Good evening everybody,

First of all, I would like to thank you all for the feedback you provided me with on Facebook and personally. I understand that this kind of reviews have been quite appreciated, even for people who are actually only considering taking the CFA in the future.

I decided to skip the part of Quantitative Finance dedicated to probabilistic concepts and well-known probability distribution, as I reckon that it would be too basic to really be of any interest in here.

However, I though that the “Sampling & Estimation” and “Hypothesis Testing” chapters were good refreshers and could be of some value for some of you. I’ll start with the first one and carry on another day with the second.

# Sampling & Estimation

## The Central Limit Theorem

The key concept to understand for these topics is the Central Limit Theorem (CLT) which is well known to anybody who basically went through high-school. Let’s restate it for the sake of completeness of the post:

For a simple random samples of size \(n\) from a population with mean \(\mu\) and variance \(\sigma^2\), the sampling distribution of the sample mean \(\bar{x}\) approaches a normal probability distribution with mean \(\mu\) and variance \(\frac{\sigma^2}{n}\) as the sample size become large.

Or, more formally, let \(S_n = \frac{1}{n} \sum_{i=1}^n X_i\), then

$$S_n \quad \overset{n \to \infty}{\longrightarrow_d} \quad \mathcal{N}(\mu,\frac{\sigma^2}{n})$$

In the CFA, they assume that \(n\) is large enough when \(n \geq 30 \).

Note that the CLT is valid for any population probability distribution.

# Estimating the mean of a population with a sample

In the exam, you will be using the CLT to compute confidence intervals of population parameter estimates.

The main parameter you will have to estimate is the mean of a population using a given sample. The way to compute an estimate of the mean is to compute the sample mean as follows:

$$ \bar{x}=\frac{1}{n} \sum_{i=1}^n x_i $$

If you were to have several samples from a population, and you computed several estimates of the mean, the distribution of the different sample mean would be \(\bar{x} \sim \mathcal{N}(\mu,{\sigma_{\bar{x}}}^2)\) where \(\sigma_{\bar{x}} = \frac{\sigma}{\sqrt{n}}\). This assume that you know the population variance \(\sigma^2\). If you do not know the variance of the population, you can compute the standard error of the sample mean \(s_{\bar{x}} = \frac{s}{\sqrt{n}}\) where \(s=\sqrt{\frac{1}{n-1} \sum_{i=1}^n (x_i – \bar{x})^2}\) is the sample standard deviation.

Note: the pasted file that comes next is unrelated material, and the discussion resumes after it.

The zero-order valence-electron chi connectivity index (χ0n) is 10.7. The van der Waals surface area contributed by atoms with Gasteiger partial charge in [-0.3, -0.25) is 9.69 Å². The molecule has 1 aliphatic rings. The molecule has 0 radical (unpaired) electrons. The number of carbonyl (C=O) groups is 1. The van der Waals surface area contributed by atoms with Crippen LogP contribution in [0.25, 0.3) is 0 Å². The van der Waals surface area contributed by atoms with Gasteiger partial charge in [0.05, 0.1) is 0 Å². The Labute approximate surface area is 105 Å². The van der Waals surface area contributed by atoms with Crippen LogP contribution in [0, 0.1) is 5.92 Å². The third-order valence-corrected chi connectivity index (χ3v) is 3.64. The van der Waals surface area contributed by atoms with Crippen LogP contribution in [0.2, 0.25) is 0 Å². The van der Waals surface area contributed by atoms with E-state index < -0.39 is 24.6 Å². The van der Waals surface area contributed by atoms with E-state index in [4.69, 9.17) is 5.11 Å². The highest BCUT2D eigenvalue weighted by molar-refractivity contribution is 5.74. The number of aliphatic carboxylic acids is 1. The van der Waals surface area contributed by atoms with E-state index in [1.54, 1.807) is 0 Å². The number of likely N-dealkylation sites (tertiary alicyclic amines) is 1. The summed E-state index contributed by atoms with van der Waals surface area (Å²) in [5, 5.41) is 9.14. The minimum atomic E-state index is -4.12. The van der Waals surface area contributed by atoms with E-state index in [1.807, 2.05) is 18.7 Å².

To compute the confidence interval of a mean estimator you use the following formula:

$$\text{point estimate} \pm \text{reliability factor} \times \text{standard error} (1)$$

The point estimate is actually your estimate of the mean \(\bar{x}\). The standard error is computed as explained above. The reliability factor depends on the level of confidence \({\alpha}\) of the confidence interval with level \(\alpha\) (\(CI_\alpha\)) you wish to compute.

When the variance of the population is known, the reliability factor is taken as the point of the standard normal distribution \(z \sim \mathcal{N}(0,1)\) where the value below the curve is equal to half the level of confidence \(z_{\alpha/2}=\Phi^{-1}(\alpha/2)\). The level of confidence is divided by 2 because you take half of the confidence for each side of the curve. Looking back at the formula to compute the the confidence interval, you will see that it is easy to understand. Basically, you take your estimate as the central point of confidence interval, and the you use the standard normal distribution to determine how much of the values below the curve on each side you need to take, and you scale it with the standard deviation of the mean estimates.

When the population variance is unknown, instead of using the standard normal distribution, you would use the Student-t distribution. This distribution has a single parameter, the degrees of freedom \(\text{df}\). Basically, the Student-t distribution looks like a standard normal distribution but with fatter tails. As \(\text{df} \longrightarrow \infty\), the student-t distribution evolves towards the standard normal distribution. So, when you do not know the variance of the population, the reliability factor is a strudent-t variable with \(n-1\) degrees of freedom : \(t_{\alpha/2}\).

So the only thing that is difficult here is basically to know when to use the right reliability factor. This depends on whether the population variance is known, whether its distribution is known and whether the number of observations was large enough. The right strategy is summarized below:

Population distribution | \(n < 30\) | \(n \geq 30\) |

Normal distribution with known variance | z-statistic | z-statistic |

Normal distribution with unknown variance | t-statistic | t-statistic |

Unknown distribution with known variance | \(\emptyset\) | z-statistic |

Unknown distribution with unknown variance | \(\emptyset\) | t-statistic |

Finally, it’s important to note that when \(n \geq 30\), you could possibly always use the z-statistic, but when variance is unknown, using t-statistic is safer.

I’ll be back with the review over “Hypothesis Testing” soon.

Thanks for reading!

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